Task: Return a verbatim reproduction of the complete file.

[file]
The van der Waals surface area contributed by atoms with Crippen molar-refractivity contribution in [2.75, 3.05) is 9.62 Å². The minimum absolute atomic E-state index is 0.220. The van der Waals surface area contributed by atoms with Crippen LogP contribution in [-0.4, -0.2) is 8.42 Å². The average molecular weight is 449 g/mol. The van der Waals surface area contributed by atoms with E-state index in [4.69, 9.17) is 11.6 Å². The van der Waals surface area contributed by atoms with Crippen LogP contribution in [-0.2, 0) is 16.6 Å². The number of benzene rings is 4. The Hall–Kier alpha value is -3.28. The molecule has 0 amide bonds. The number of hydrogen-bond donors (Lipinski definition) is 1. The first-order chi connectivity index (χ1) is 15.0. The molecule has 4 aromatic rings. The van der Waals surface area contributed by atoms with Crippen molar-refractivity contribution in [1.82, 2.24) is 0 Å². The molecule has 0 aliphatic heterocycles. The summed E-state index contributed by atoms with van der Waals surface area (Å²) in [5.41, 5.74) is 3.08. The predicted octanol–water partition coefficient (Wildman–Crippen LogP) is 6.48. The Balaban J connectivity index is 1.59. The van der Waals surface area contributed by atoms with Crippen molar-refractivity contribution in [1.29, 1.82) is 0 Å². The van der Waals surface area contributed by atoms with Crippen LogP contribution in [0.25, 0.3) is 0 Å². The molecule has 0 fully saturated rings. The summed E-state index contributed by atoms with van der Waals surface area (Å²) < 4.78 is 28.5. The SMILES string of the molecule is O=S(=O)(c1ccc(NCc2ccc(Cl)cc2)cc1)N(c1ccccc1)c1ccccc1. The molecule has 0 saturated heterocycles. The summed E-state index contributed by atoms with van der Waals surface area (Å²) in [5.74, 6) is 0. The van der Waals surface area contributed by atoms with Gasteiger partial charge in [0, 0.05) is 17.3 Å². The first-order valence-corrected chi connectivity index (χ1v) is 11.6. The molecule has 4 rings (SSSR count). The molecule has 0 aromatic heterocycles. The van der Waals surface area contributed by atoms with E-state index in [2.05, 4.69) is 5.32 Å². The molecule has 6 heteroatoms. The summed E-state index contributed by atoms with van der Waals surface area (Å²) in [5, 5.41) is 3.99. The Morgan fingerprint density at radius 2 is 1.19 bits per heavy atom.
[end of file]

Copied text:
The van der Waals surface area contributed by atoms with Crippen molar-refractivity contribution in [2.75, 3.05) is 9.62 Å². The minimum absolute atomic E-state index is 0.220. The van der Waals surface area contributed by atoms with Crippen LogP contribution in [-0.4, -0.2) is 8.42 Å². The average molecular weight is 449 g/mol. The van der Waals surface area contributed by atoms with E-state index in [4.69, 9.17) is 11.6 Å². The van der Waals surface area contributed by atoms with Crippen LogP contribution in [-0.2, 0) is 16.6 Å². The number of benzene rings is 4. The Hall–Kier alpha value is -3.28. The molecule has 0 amide bonds. The number of hydrogen-bond donors (Lipinski definition) is 1. The first-order chi connectivity index (χ1) is 15.0. The molecule has 4 aromatic rings. The van der Waals surface area contributed by atoms with Crippen molar-refractivity contribution in [1.82, 2.24) is 0 Å². The molecule has 0 aliphatic heterocycles. The summed E-state index contributed by atoms with van der Waals surface area (Å²) in [5.41, 5.74) is 3.08. The predicted octanol–water partition coefficient (Wildman–Crippen LogP) is 6.48. The Balaban J connectivity index is 1.59. The van der Waals surface area contributed by atoms with Crippen molar-refractivity contribution in [1.29, 1.82) is 0 Å². The van der Waals surface area contributed by atoms with Crippen LogP contribution in [0.25, 0.3) is 0 Å². The molecule has 0 fully saturated rings. The summed E-state index contributed by atoms with van der Waals surface area (Å²) < 4.78 is 28.5. The SMILES string of the molecule is O=S(=O)(c1ccc(NCc2ccc(Cl)cc2)cc1)N(c1ccccc1)c1ccccc1. The molecule has 0 saturated heterocycles. The summed E-state index contributed by atoms with van der Waals surface area (Å²) in [5.74, 6) is 0. The van der Waals surface area contributed by atoms with Gasteiger partial charge in [0, 0.05) is 17.3 Å². The first-order valence-corrected chi connectivity index (χ1v) is 11.6. The molecule has 4 rings (SSSR count). The molecule has 0 aromatic heterocycles. The van der Waals surface area contributed by atoms with E-state index in [2.05, 4.69) is 5.32 Å². The molecule has 6 heteroatoms. The summed E-state index contributed by atoms with van der Waals surface area (Å²) in [5, 5.41) is 3.99. The Morgan fingerprint density at radius 2 is 1.19 bits per heavy atom.